The lecturer would not be on short-term contracts but rather on a stable tenure position. I envisage that with full time teaching I include time for course preparation and course development as well as being in the front line of what is going on in the educational area from a research perspective. However, I think there is another twist that must be considered. What kind of career is this position associated with? To me, I think it should be possible to do a similar career as the ladder ranked professors (but it takes longer time to achieve the necessary progress in the research area) by including a small portion of the lecturers’ appointment as dedicated to be involved in one of the research groups (see figure). It will not be enough to lead an own research group but still enough to be involved in supervision of graduate students and own research projects (maybe more heavily pronounced in times outside the academic year). To get a good usage of the time and resources I firmly believe that there must be incorporation in existing research groups (but with an attractive offer to these groups regarding financing so they will be view as an asset already from start).

Figure 1. Transition of the situation today to the challenges of tomorrow. Note that the amount of teaching represented by the green area is equal in the two cases. In this particular example, 6 part-time lecturers is replaced by 3 full time-lecturers.


The question of how to incorporate the lecturers will be a discussion mainly for the UC Berkeley case because at U of Borås the positons are already in place since long. The lecturer must be responsible to present the courses and the idea behind larger changes to the research faculty (or the portion of those who are responsible for the development of the chemical engineering program). It is important that in each of the stages that there is a discussion between the content in the core courses, they learning outcomes and an evaluation of the student’s ability to master the senior elective courses. This involves a direct link between the lecturer and the research faculty in the elective courses where the program board could serve as a mediator to ensure that all qualities are included and where they would best fit in.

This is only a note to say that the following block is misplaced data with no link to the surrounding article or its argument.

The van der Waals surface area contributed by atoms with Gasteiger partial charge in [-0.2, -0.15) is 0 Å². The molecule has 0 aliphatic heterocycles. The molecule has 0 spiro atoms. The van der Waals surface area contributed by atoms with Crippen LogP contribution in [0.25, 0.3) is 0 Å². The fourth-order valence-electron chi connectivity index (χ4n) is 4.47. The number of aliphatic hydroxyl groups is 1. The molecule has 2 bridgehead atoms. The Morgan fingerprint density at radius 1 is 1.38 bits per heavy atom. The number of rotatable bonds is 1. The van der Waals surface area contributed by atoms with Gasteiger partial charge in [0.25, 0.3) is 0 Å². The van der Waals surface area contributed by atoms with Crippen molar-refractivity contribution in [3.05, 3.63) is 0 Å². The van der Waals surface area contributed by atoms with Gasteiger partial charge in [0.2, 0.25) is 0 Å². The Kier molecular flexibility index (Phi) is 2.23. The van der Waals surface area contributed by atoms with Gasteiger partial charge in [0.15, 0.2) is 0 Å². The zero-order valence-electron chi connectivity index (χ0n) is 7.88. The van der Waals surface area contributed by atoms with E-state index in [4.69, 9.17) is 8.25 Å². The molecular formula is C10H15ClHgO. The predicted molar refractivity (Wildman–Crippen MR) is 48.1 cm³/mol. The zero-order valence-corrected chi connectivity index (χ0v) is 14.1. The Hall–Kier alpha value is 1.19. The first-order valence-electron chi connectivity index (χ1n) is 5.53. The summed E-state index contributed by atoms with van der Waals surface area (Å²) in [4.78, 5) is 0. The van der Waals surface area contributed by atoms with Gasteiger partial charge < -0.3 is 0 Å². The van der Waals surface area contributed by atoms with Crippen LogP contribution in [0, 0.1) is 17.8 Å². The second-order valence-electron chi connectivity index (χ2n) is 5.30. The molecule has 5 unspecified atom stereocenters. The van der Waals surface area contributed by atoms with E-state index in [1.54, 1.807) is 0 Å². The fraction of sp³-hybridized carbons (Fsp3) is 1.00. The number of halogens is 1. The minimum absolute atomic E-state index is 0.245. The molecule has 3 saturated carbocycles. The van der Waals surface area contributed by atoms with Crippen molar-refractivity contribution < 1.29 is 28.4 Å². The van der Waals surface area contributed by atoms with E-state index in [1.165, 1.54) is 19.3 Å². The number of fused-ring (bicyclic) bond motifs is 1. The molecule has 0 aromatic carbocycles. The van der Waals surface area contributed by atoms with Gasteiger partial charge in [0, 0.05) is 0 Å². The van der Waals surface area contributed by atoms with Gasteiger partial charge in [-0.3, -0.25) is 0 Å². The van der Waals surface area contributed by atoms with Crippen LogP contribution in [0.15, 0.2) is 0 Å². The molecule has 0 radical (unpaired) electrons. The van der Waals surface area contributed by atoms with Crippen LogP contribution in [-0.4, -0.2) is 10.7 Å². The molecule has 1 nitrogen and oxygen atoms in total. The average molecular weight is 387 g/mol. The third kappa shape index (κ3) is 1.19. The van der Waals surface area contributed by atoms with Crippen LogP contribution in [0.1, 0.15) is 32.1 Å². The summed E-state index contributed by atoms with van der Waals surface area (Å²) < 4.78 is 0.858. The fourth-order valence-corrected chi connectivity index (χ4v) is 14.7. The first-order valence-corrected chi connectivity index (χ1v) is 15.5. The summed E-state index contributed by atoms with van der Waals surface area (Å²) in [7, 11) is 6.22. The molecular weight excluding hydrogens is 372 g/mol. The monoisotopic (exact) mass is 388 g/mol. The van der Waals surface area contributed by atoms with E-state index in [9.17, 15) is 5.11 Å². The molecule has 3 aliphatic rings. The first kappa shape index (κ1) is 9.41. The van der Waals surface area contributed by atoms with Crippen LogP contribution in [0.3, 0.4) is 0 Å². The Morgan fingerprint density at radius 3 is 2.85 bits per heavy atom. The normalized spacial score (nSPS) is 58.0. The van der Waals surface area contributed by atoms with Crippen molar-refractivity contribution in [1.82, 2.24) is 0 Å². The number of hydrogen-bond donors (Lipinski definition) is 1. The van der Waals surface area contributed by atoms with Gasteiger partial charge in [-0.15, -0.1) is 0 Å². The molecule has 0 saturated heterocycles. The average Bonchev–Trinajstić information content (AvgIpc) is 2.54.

In the same manner, there must be an increased exchange with the industry (possible this could be done via the alumni association) where the demands (wishes) are explained and then evaluated and hopefully incorporated. I see this as more possible to perform if there are full time lecturers than with the situation existing today.



It is obvious that regardless of the US or the Swedish system, there is a need for lecturers at higher academic level. They could be more or less involved in research but their main emphasis is in teaching and education. The system existing in Sweden (at University of Borås) emphasizes the necessity of performing teaching  by using the same name for the faculty dedicated for a research career as well as for the faculty devoted for full time teaching. Problem here is that it can give mixed signals about the position and what the intention with the position is. It is definitely a heritage of the origin of the university where teaching has been in the front line for a long time but recently more emphasis is made into research. As a function of this history, there has been a need for stable position of the lecturers at the university with a number of different options for motivate the staff to stay and perform their duty. On the other hand, UC Berkeley have its main focus on research but at the same time the necessity of performing excellent undergraduate teaching is prominent. In both system, there is a place and a need for persons devoted for teaching with challenges of how to make the positions incorporated into the current structure and with development possibilities for the employers.